Load Balancing Apache Tomcat with nginx


Nginx (pronounced ‘engine x’) is an HTTP and reverse proxy server. It is well known for its high performance and stability. It is pretty feature rich and very simple to configure. Nginx hosts nearly 12.18% (22.2M) of active sites across all domains. Nginx uses event-driven architecture to handle requests. When compared to a thread-per-request model, event-driven is highly scalable with a low and predicatble memory footprint.

Nginx is very easy to setup as a load balancer for an Apache Tomcat farm. In this blog post, I will show you how to set it up as a round-robin load balancer for two Tomcat servers.

You first need to install , you can find the installation instructions here. If you are on a Mac, then you could use Homebrew
brew install nginx
After installing, you can run it using the nginx command
sudo nginx
You can now test the installation by opening the following URL in a browser
Lets change the default port 8080 to port 80. You can do that in the nginx.conf file which by default is located at /usr/local/etc/nginx/nginx.conf. First stop nginx
sudo nginx -s stop
Now open the nginx.conf file and locate the listen attribute of the server. Change the value from 8080 to 80. Here is where I made the change in my configuration:

server {
listen 80;
server_name localhost;

Save the file and start nginx. You should now be able to test the configuration change by visiting http://localhost
Install two instances of Apache Tomcat. Open their server.xml files and change the HTTP port numbers to 8080 and 8081 respectively. You can find more information on Apache Tomcat configuration here. Once you have made the change and saved the configuration files, you should now start each instance of Apache Tomcat. Here are a few ways you can start Apache Tomcat. Typically you should be able to locate the bin directory of inside your installation and invoke the startup.sh file as shown:

Now that the Tomcat instances are started, lets setup the round robin load balancer. You would need to use the nginx upstream module. The upstream module allows you to group servers that can be referenced by the proxy_pass directive. In your nginx.conf, locate the http block and add the upstream block to create a group of servers:

http {
upstream tomcat_servers{

ip_hash above configures the load balancing method where requests are routed to servers based on IP Addresses of the client i.e. a request from a client with a particular IP will always go to the same backend Tomcat Server.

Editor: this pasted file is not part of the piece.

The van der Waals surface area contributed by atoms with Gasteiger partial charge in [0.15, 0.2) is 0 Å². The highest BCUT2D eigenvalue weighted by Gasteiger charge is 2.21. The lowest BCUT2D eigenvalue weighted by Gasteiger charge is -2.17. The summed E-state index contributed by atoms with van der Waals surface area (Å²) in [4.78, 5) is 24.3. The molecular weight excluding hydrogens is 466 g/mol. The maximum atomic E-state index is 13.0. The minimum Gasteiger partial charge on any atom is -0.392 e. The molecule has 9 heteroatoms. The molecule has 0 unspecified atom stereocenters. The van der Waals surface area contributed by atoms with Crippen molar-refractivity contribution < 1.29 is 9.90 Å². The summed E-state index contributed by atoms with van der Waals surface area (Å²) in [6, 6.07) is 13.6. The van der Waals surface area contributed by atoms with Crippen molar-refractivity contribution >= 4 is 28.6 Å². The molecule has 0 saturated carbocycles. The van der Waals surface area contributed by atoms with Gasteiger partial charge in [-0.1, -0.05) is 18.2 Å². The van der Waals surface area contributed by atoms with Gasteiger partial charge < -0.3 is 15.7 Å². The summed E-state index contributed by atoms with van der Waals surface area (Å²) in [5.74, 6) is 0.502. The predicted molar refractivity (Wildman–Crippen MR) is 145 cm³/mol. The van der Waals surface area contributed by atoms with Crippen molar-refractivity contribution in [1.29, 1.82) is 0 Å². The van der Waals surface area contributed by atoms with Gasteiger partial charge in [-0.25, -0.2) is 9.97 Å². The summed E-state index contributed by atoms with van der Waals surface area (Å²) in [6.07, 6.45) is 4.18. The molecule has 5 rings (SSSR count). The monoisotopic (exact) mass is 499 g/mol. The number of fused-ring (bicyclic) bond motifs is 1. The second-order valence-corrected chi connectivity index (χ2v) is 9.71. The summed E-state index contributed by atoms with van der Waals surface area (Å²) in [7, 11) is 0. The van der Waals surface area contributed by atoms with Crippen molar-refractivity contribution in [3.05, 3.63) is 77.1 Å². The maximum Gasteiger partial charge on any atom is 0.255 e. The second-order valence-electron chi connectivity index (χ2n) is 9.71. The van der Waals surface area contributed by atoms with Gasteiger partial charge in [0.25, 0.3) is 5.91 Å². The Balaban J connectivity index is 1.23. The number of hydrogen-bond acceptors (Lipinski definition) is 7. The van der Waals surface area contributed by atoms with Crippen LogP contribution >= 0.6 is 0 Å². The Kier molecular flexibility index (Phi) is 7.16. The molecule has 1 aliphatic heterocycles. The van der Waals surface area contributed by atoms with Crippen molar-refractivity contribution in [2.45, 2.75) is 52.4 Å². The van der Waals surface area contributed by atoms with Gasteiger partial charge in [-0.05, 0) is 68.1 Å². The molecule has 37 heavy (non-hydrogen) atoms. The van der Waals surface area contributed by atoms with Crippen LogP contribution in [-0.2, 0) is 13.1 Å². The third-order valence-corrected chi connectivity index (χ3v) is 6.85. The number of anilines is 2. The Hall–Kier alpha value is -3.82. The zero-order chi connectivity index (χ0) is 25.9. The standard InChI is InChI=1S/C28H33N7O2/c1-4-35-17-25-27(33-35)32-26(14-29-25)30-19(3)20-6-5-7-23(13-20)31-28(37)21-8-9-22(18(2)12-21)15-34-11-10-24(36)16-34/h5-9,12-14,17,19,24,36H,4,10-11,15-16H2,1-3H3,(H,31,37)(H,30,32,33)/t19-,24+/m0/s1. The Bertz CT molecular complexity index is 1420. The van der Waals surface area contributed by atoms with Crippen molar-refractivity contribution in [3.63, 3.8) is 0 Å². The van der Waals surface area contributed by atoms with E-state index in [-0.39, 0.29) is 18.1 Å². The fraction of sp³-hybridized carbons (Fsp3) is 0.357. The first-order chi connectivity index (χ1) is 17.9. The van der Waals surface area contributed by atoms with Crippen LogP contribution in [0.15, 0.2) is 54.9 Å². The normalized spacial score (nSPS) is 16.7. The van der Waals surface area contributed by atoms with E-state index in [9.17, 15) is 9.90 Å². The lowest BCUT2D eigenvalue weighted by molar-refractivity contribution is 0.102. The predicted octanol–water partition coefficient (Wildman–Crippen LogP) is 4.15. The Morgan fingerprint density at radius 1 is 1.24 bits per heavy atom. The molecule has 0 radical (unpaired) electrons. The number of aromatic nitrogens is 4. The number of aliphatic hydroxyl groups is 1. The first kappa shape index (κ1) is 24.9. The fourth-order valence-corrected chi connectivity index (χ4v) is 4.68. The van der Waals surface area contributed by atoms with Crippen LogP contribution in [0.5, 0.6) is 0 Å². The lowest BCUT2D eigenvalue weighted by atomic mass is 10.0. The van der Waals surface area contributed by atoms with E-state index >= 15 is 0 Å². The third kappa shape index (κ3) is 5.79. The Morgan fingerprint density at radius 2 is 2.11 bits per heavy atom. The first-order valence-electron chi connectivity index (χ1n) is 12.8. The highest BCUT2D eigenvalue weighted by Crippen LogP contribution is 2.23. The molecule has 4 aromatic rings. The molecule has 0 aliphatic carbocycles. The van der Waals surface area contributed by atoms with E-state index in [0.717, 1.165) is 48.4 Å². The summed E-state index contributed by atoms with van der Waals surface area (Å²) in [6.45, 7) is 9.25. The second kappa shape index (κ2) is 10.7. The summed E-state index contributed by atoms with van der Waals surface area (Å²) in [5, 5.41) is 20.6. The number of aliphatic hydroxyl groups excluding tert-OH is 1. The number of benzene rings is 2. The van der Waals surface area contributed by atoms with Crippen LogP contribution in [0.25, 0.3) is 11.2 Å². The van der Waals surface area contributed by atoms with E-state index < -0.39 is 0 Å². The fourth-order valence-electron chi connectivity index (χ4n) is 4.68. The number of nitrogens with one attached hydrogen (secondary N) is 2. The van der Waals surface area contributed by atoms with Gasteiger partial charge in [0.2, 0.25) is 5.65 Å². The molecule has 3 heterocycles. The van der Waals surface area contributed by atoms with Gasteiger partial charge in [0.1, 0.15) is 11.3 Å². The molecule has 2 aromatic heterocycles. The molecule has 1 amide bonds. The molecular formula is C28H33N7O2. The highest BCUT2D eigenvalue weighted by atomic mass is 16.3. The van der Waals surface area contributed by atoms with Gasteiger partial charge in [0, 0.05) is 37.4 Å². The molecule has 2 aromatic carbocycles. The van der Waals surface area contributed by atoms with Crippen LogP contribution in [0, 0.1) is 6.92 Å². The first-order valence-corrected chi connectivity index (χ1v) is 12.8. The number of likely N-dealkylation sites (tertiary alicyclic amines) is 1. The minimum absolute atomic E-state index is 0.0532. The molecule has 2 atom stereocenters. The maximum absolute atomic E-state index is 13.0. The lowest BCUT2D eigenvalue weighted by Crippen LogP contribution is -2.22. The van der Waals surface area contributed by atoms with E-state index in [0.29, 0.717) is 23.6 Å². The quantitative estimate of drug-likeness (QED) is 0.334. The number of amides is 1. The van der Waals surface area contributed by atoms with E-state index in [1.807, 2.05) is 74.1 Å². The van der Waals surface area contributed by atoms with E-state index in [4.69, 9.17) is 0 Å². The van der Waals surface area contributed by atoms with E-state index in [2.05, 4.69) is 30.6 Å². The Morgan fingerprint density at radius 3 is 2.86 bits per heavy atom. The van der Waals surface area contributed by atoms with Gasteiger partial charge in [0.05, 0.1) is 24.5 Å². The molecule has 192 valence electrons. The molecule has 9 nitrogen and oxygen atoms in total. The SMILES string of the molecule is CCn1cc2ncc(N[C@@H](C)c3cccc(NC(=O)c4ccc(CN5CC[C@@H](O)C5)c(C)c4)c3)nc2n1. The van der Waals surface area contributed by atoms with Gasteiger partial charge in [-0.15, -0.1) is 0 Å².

Finally, you need to locate the location block within the server block and map the root(/) location to the tomcat_servers group created using the upstream module above.

location / {
proxy_pass http://tomcat_servers;

Thats it!. Restart nginx and you should now be able to send a request to http://localhost and the request will be served by one of the Tomcat servers.

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7 Responses to “Load Balancing Apache Tomcat with nginx”

  1. You’ll typically want to add directives to forward the remote IP address, original host, etc… so the Tomcat servers will have a incoming HTTP request with more context from the original request that hit Nginx.

    Also, though very old, this Nginx vs HAProxy comparison is worth being aware of: http://affectioncode.wordpress.com/2008/06/11/comparing-nginx-and-haproxy-for-web-applications/

    • Good point David. I had those in my original config, removed them because then I would’ve had to add another paragraph to the blog explaining those directives. Probably will mention them in a follow up blog, where I could explain more directives.

  2. Good topic! Thanks! However this subject is a bit broader. In the session mgmt area. Would you please add some research or at least include some relevant links


  3. Nice post. However, for the sake of completeness, you might want to discuss how to provide HA to the load balancer itself to avoid a new single point of failure 🙂 In my experience, open source options such as Heartbeat (http://linux-ha.org/wiki/Heartbeat), part of the Linux-HA project, work perfectly as a “virtual IP manager”. It can be configured to monitor a particular process (in this case Nginx) and in case of failure of the master node, it can switch the “shared virtual IP” to the slave node. I have only tested this config with HAProxy but should work with Nginx as well.



  4. My pleasure

  5. I’m getting Nginx 502 gateway error in my Java Hosting VPS, even before starting tomcat instance. Any ideas?